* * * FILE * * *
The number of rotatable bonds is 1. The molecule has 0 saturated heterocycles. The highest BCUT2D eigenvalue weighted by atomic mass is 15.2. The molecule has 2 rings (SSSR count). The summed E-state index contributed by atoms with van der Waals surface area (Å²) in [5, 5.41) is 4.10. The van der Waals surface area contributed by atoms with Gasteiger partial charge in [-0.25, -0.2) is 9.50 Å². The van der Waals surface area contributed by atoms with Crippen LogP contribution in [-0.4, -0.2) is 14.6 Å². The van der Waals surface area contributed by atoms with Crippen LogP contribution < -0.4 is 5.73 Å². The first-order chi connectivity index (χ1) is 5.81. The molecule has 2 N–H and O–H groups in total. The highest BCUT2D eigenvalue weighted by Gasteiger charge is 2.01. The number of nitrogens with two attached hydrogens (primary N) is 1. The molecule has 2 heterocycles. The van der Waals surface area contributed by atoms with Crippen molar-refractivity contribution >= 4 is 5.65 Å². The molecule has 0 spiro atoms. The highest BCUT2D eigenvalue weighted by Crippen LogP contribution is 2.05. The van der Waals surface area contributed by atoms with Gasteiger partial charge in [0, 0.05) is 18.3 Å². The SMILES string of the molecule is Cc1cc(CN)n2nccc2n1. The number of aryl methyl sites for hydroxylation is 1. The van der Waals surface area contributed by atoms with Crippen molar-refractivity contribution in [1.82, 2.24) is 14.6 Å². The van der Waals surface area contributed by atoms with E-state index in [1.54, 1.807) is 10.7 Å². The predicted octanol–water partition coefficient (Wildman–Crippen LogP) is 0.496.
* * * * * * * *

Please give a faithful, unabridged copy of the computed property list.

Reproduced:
The number of rotatable bonds is 1. The molecule has 0 saturated heterocycles. The highest BCUT2D eigenvalue weighted by atomic mass is 15.2. The molecule has 2 rings (SSSR count). The summed E-state index contributed by atoms with van der Waals surface area (Å²) in [5, 5.41) is 4.10. The van der Waals surface area contributed by atoms with Gasteiger partial charge in [-0.25, -0.2) is 9.50 Å². The van der Waals surface area contributed by atoms with Crippen LogP contribution in [-0.4, -0.2) is 14.6 Å². The van der Waals surface area contributed by atoms with Crippen LogP contribution < -0.4 is 5.73 Å². The first-order chi connectivity index (χ1) is 5.81. The molecule has 2 N–H and O–H groups in total. The highest BCUT2D eigenvalue weighted by Gasteiger charge is 2.01. The number of nitrogens with two attached hydrogens (primary N) is 1. The molecule has 2 heterocycles. The van der Waals surface area contributed by atoms with Crippen molar-refractivity contribution >= 4 is 5.65 Å². The molecule has 0 spiro atoms. The highest BCUT2D eigenvalue weighted by Crippen LogP contribution is 2.05. The van der Waals surface area contributed by atoms with Gasteiger partial charge in [0, 0.05) is 18.3 Å². The SMILES string of the molecule is Cc1cc(CN)n2nccc2n1. The number of aryl methyl sites for hydroxylation is 1. The van der Waals surface area contributed by atoms with Crippen molar-refractivity contribution in [1.82, 2.24) is 14.6 Å². The van der Waals surface area contributed by atoms with E-state index in [1.54, 1.807) is 10.7 Å². The predicted octanol–water partition coefficient (Wildman–Crippen LogP) is 0.496.